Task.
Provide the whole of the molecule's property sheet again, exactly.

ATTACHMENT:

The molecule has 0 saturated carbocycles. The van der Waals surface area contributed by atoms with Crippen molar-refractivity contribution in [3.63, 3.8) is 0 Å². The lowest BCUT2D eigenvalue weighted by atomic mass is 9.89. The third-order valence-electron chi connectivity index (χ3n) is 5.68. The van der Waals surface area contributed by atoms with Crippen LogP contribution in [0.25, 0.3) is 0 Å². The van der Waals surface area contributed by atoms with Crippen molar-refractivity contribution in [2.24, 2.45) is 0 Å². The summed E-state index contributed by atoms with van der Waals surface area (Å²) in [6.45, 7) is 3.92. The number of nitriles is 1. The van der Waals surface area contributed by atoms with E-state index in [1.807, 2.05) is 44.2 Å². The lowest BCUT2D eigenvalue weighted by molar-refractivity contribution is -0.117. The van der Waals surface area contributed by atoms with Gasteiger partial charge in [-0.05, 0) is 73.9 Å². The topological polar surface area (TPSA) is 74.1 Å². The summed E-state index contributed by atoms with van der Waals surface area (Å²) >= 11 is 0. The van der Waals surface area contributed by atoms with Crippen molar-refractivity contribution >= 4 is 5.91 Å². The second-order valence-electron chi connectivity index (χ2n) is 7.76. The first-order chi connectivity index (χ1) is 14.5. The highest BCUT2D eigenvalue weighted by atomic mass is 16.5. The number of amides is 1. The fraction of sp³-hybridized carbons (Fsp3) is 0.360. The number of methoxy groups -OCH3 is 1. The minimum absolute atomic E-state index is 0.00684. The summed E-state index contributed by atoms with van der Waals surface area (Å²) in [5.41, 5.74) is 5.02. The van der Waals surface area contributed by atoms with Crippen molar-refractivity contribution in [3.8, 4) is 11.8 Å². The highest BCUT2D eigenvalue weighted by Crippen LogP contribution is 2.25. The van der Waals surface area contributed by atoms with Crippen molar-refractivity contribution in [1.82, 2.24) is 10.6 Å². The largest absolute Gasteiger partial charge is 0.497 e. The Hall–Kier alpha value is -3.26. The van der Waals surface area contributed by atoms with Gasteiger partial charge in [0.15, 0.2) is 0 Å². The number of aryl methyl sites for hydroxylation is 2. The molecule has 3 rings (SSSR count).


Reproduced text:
The molecule has 0 saturated carbocycles. The van der Waals surface area contributed by atoms with Crippen molar-refractivity contribution in [3.63, 3.8) is 0 Å². The lowest BCUT2D eigenvalue weighted by atomic mass is 9.89. The third-order valence-electron chi connectivity index (χ3n) is 5.68. The van der Waals surface area contributed by atoms with Crippen LogP contribution in [0.25, 0.3) is 0 Å². The van der Waals surface area contributed by atoms with Crippen molar-refractivity contribution in [2.24, 2.45) is 0 Å². The summed E-state index contributed by atoms with van der Waals surface area (Å²) in [6.45, 7) is 3.92. The number of nitriles is 1. The van der Waals surface area contributed by atoms with E-state index in [1.807, 2.05) is 44.2 Å². The lowest BCUT2D eigenvalue weighted by molar-refractivity contribution is -0.117. The van der Waals surface area contributed by atoms with Gasteiger partial charge in [-0.05, 0) is 73.9 Å². The topological polar surface area (TPSA) is 74.1 Å². The summed E-state index contributed by atoms with van der Waals surface area (Å²) >= 11 is 0. The van der Waals surface area contributed by atoms with Crippen molar-refractivity contribution >= 4 is 5.91 Å². The second-order valence-electron chi connectivity index (χ2n) is 7.76. The first-order chi connectivity index (χ1) is 14.5. The highest BCUT2D eigenvalue weighted by atomic mass is 16.5. The number of amides is 1. The fraction of sp³-hybridized carbons (Fsp3) is 0.360. The number of methoxy groups -OCH3 is 1. The minimum absolute atomic E-state index is 0.00684. The summed E-state index contributed by atoms with van der Waals surface area (Å²) in [5.41, 5.74) is 5.02. The van der Waals surface area contributed by atoms with Crippen molar-refractivity contribution in [3.8, 4) is 11.8 Å². The highest BCUT2D eigenvalue weighted by Crippen LogP contribution is 2.25. The van der Waals surface area contributed by atoms with Crippen molar-refractivity contribution in [1.82, 2.24) is 10.6 Å². The largest absolute Gasteiger partial charge is 0.497 e. The Hall–Kier alpha value is -3.26. The van der Waals surface area contributed by atoms with Gasteiger partial charge in [0.15, 0.2) is 0 Å². The number of aryl methyl sites for hydroxylation is 2. The molecule has 3 rings (SSSR count).